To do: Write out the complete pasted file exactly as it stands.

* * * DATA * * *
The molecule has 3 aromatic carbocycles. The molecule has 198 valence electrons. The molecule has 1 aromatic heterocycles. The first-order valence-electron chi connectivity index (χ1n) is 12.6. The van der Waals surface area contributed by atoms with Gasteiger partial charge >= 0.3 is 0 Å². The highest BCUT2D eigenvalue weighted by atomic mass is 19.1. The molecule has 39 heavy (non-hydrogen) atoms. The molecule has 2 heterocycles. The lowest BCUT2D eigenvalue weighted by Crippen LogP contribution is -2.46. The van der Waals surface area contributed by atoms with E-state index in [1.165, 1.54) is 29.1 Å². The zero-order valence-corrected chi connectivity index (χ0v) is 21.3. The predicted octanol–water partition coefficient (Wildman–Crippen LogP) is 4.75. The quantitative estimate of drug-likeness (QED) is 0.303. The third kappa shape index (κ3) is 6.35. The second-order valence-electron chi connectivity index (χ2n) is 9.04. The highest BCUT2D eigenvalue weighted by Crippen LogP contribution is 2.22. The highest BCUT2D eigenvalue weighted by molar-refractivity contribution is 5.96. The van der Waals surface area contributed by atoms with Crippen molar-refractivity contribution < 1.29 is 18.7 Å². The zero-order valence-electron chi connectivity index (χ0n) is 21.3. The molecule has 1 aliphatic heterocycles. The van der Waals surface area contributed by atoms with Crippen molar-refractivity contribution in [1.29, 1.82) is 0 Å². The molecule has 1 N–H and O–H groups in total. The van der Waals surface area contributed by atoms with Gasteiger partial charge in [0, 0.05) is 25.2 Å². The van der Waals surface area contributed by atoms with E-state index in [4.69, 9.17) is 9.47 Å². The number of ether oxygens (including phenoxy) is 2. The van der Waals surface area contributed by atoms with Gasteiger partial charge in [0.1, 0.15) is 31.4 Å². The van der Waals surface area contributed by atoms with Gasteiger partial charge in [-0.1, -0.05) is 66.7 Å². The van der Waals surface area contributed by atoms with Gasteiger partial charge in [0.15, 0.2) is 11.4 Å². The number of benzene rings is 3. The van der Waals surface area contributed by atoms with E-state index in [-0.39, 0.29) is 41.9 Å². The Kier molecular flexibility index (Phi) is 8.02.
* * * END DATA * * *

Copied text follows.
The molecule has 3 aromatic carbocycles. The molecule has 198 valence electrons. The molecule has 1 aromatic heterocycles. The first-order valence-electron chi connectivity index (χ1n) is 12.6. The van der Waals surface area contributed by atoms with Gasteiger partial charge >= 0.3 is 0 Å². The highest BCUT2D eigenvalue weighted by atomic mass is 19.1. The molecule has 39 heavy (non-hydrogen) atoms. The molecule has 2 heterocycles. The lowest BCUT2D eigenvalue weighted by Crippen LogP contribution is -2.46. The van der Waals surface area contributed by atoms with E-state index in [1.165, 1.54) is 29.1 Å². The zero-order valence-corrected chi connectivity index (χ0v) is 21.3. The predicted octanol–water partition coefficient (Wildman–Crippen LogP) is 4.75. The quantitative estimate of drug-likeness (QED) is 0.303. The third kappa shape index (κ3) is 6.35. The second-order valence-electron chi connectivity index (χ2n) is 9.04. The highest BCUT2D eigenvalue weighted by Crippen LogP contribution is 2.22. The highest BCUT2D eigenvalue weighted by molar-refractivity contribution is 5.96. The van der Waals surface area contributed by atoms with Crippen molar-refractivity contribution < 1.29 is 18.7 Å². The zero-order valence-electron chi connectivity index (χ0n) is 21.3. The molecule has 1 aliphatic heterocycles. The van der Waals surface area contributed by atoms with Crippen molar-refractivity contribution in [1.29, 1.82) is 0 Å². The molecule has 1 N–H and O–H groups in total. The van der Waals surface area contributed by atoms with Gasteiger partial charge in [0, 0.05) is 25.2 Å². The van der Waals surface area contributed by atoms with E-state index in [4.69, 9.17) is 9.47 Å². The number of ether oxygens (including phenoxy) is 2. The van der Waals surface area contributed by atoms with Gasteiger partial charge in [0.1, 0.15) is 31.4 Å². The van der Waals surface area contributed by atoms with Gasteiger partial charge in [-0.1, -0.05) is 66.7 Å². The van der Waals surface area contributed by atoms with Gasteiger partial charge in [0.15, 0.2) is 11.4 Å². The number of benzene rings is 3. The van der Waals surface area contributed by atoms with E-state index in [-0.39, 0.29) is 41.9 Å². The Kier molecular flexibility index (Phi) is 8.02.